Op-Ed

Oil and gas production key part of Ky.'s energy past and future

Brydon Ross of Lexington is vice president of state affairs for Consumer Energy Alliance.
Brydon Ross of Lexington is vice president of state affairs for Consumer Energy Alliance.

Kentucky is no stranger to energy development — or the vast economic benefits it provides. The state has a long, storied tradition in oil and natural gas production with producing basins in Eastern and Western Kentucky.

Today, Kentucky has more than 14,500 active natural gas wells in nearly three dozen counties and a fleet of oil wells in more than 60 counties that produce about 3 million barrels of crude a year.

Oil and natural gas production also serves as a vital economic catalyst and is part of a broader diverse energy equation that includes solar, wind, nuclear, coal and other energy sources.

The state's oil and natural gas sectors employ more than 3,200 Kentuckians, contribute more than $1 billion in economic impact to the state, and more than $40 million to its general fund and local budgets. Oil and natural gas jobs pay significantly higher than the state's average worker pay — the average annual wage in both sectors is $75,000.

Safe and efficient oil and natural gas development also has helped boost the state's overall job growth — now at its highest mark since 2007 — and stabilize the state's important manufacturing sector, while providing tremendous benefits to consumers through lower fuel and heating bills.

For example, Columbia Gas of Kentucky recently announced a 19.5 percent drop in natural gas costs.

There are also exciting new areas, such as the Rogersville Shale, centered around Lawrence and Johnson counties in Eastern Kentucky. Currently, 98 percent of the state's natural gas production comes from Eastern Kentucky and additional deep shale exploration could help provide new opportunities and economic development for communities in Appalachia that have been hammered by the effect of lost mining jobs.

But as compelling as these economic figures are, there are several anti-development groups that want to stop this progress in its tracks through inaccurate, irrational and unreasonable calls for bans on production — denying landowners their property rights, denying communities economic opportunity, and risking jobs and future job growth. Nationwide, these activists have pushed more than 400 municipal production bans.

That's why it is important for Kentuckians to know we can have robust energy production and environmental protection. In June, the U.S. Environmental Protection Agency agreed with what industry officials and non-partisan state regulators have emphasized all along: Contrary to the fear tactics and rhetoric used by anti-energy development organizations and "fractivists," hydraulic fracturing in the United States has "not led to widespread, systemic effects on drinking water resources."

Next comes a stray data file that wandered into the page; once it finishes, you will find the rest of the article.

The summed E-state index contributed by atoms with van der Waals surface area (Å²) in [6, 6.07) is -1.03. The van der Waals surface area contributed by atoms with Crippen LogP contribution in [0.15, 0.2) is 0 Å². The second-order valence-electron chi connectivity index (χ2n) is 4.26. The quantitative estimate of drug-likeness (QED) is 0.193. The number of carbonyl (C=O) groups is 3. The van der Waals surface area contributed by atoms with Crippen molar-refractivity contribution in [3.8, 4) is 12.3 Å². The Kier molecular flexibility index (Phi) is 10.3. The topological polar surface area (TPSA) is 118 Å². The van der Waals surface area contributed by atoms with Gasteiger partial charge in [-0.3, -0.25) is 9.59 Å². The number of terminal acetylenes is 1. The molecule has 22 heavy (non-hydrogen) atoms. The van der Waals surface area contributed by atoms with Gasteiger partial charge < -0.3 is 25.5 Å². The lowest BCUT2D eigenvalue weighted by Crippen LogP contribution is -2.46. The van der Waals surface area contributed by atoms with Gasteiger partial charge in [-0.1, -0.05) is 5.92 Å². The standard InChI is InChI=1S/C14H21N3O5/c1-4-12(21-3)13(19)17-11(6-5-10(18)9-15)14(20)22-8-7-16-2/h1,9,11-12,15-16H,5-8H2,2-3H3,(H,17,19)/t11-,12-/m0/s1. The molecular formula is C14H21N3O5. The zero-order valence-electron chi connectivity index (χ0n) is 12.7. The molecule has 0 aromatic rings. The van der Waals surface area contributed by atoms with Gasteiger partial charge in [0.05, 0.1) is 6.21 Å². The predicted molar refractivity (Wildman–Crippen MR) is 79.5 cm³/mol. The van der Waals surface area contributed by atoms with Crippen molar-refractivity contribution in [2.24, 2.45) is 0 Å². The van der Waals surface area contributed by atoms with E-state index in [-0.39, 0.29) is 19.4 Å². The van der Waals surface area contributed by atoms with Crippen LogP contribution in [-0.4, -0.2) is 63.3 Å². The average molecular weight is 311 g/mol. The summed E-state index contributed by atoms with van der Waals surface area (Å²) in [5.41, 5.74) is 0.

The EPA, hardly an industry cheerleader, reached this conclusion after a five-year review of nearly 1,000 published papers, technical reports and stakeholder information conducting the most comprehensive federal investigation — requested by Congress — ever done on fracking's environmental impact.

Kentucky has been safely using hydraulic fracturing to extract oil and gas for decades. To its credit, Gov. Steve Beshear's Energy and Environment Cabinet convened a working group of stakeholders from state regulators, industry and environmental groups to find common ground and help provide a comprehensive set of recommendations on updating regulations covering chemical disclosure, water testing, well reclamation and community notifications of operations.

That effort led to a landmark agreement between disparate groups and legislation (House Bill 386/Senate Bill 86) introduced by House Majority Leader Rocky Adkins and Sen. Julian Carroll that was approved unanimously in both chambers.

Unfortunately, anti-development extremists are now setting their sights on Eastern Kentucky and used a recent public meeting in Hazard by the Energy and Environment Cabinet as a platform for their agenda. Many of these groups have aided and abetted the downturn in our coal industry.

For the sake of consumers, struggling communities and workers in Kentucky, don't let them do it to oil and gas production as well.

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